Orthodox Store Owners v. NYC: The Continuing Dress Code Battle

As we previously discussed, the New York City Commission on Human Rights (CCHR) has filed complaints against seven Jewish Orthodox-owned stores in Williamsburg, Brooklyn, for their conservative dress codes — codes for patrons rather than employees. 

The stores – – – and the Orthodox Jewish Public Affairs Council – – – are fighting the cases not only in the administrative proceedings, but in the courts of public opinion.  Here’s one advert:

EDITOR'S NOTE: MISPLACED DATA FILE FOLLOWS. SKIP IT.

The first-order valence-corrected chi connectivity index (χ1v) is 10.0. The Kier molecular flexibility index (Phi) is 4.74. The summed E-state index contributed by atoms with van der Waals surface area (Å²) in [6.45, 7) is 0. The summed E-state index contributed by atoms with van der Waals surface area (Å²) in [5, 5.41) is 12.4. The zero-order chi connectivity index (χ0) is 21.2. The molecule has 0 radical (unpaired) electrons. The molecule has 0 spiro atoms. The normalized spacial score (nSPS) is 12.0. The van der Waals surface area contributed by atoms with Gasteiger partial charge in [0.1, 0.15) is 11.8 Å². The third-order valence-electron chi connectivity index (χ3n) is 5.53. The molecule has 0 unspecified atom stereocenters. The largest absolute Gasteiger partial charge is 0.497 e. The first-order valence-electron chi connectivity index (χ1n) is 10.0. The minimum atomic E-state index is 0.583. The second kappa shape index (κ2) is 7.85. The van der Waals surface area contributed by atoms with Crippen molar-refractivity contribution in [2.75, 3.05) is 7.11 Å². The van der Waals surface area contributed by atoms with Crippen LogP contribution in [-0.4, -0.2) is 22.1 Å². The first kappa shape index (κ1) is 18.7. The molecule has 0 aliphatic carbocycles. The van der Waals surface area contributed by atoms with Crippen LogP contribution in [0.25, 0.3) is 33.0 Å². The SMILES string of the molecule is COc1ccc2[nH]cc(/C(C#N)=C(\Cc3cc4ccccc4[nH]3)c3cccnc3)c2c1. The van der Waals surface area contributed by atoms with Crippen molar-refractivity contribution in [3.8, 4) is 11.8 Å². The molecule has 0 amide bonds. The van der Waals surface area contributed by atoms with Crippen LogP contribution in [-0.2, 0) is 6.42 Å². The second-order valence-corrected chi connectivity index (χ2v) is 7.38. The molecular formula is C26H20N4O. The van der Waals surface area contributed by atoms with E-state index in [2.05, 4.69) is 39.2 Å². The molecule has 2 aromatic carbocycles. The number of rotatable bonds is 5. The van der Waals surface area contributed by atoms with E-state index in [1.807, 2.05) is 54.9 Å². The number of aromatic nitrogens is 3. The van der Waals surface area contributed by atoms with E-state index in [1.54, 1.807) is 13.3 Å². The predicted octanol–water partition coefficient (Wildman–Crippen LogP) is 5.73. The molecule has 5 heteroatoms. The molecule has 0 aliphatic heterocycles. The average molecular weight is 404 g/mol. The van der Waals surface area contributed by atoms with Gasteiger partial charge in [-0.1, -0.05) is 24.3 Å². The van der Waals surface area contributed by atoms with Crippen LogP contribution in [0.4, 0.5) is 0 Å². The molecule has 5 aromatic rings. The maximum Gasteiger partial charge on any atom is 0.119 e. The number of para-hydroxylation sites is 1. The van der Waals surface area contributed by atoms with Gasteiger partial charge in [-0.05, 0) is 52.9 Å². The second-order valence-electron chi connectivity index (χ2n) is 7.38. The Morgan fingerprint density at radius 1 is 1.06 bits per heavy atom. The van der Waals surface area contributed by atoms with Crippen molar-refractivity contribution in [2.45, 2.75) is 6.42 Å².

The stores’ argument is that lots of places have dress codes, including court rooms.  (This is certainly true; recall the Tennessee judge who ordered women to wear only long sleeve jackets this summer).   As for the NYCCHR, it argues that the gendered nature of the dress code – – – focusing on modesty rules for women – – – makes women, a protected class, feel unwelcome.

More on Gothamist here.

Again, this is definitely litigation to watch.